Deming once said that if he was to reduce his message to just a few words, it all had to do with individuals working together to make things more perfect by reducing variation.

I had the opportunity to attend a four-day seminar conducted by Deming in the late 1980s. Since then, I’ve successfully applied his methods to many areas of my life, including personal, family, community and career. For example, I had the opportunity to apply them while supporting the development of military and national defense related strategies. In 1986, Deming, estimated that it would take another 50 years before awareness of Shewhart’s contributions were more commonly known.

I hope that in some small way I have at least raised awareness of a new method that can be applied to leverage the potential of the human spirit that supports progress toward a more perfect community and union.

Tim J. Clark is a senior member of the American Society for Quality, past chairman of the Indianapolis Section and an exponent of an improved standard for quality leadership that supplements faith-based philosophies with the scientific method.

The Neuroscience of Deming by JW Wilson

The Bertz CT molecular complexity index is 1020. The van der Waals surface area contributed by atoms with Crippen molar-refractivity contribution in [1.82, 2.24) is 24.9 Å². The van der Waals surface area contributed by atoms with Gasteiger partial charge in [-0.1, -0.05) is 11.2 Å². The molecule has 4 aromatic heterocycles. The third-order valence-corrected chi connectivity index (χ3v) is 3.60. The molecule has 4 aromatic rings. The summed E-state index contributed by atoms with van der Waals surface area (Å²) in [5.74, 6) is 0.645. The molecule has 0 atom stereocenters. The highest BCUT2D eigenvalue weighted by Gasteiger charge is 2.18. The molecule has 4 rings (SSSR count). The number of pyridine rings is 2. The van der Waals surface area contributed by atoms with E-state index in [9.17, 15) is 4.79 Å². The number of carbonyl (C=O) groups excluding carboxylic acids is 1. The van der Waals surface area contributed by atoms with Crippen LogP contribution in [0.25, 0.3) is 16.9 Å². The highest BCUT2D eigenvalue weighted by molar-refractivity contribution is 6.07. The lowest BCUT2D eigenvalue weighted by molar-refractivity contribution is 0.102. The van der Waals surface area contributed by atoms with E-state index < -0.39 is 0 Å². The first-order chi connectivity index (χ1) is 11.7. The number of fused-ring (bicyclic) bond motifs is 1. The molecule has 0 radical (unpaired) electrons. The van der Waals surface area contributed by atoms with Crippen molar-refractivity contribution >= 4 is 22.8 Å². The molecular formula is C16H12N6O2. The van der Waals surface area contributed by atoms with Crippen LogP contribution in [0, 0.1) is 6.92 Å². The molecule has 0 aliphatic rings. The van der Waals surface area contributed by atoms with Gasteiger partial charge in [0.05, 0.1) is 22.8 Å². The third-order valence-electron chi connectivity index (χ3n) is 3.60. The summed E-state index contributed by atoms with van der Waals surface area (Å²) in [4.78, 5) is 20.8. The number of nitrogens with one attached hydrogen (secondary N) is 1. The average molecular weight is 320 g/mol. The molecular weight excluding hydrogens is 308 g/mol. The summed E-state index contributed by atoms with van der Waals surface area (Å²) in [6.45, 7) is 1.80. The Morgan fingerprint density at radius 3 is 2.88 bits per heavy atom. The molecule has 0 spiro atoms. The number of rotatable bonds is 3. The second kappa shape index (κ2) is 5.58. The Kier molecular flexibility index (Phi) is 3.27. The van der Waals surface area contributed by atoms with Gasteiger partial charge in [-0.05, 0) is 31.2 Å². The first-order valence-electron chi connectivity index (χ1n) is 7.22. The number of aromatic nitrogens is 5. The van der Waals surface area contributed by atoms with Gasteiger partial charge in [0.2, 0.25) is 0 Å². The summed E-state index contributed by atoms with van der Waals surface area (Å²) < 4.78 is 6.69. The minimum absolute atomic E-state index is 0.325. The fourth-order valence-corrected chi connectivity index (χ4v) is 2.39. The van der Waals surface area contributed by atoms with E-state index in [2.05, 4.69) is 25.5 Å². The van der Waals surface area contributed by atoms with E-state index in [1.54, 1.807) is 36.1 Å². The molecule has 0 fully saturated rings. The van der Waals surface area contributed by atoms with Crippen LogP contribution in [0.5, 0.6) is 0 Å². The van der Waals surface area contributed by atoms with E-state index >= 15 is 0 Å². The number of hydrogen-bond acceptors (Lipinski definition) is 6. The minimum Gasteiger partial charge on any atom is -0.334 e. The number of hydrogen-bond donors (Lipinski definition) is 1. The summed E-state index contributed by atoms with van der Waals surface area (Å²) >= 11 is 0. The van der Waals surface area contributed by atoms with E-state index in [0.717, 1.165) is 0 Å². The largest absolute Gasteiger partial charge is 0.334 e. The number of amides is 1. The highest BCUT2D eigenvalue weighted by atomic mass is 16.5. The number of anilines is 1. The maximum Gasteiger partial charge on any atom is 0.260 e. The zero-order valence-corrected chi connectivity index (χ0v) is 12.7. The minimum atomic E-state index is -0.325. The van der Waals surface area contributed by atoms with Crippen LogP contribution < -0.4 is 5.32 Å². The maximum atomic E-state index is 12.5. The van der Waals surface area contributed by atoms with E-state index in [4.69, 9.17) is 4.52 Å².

The contributions of W. Edwards Deming for improving quality were recognized by U.S. News and World Report as one of the nine turning points in world history and by FORTUNE Magazine as among the greatest contributions to business history.

Deming identified four components of change that are fundamental to any improvement related initiative. These components are:

 

  • Appreciation for a system (action),
  • Knowledge about variation (feedback),
  • Theory of knowledge  (learning),
  • Knowledge of psychology (motivation).

The video presentation – The Neuroscience of Deming by JW Wilson introduces the science that validates Deming’s system for improvement.

The “So What?” Application of the “new system” optimizes individual and group performance in any aspect of life.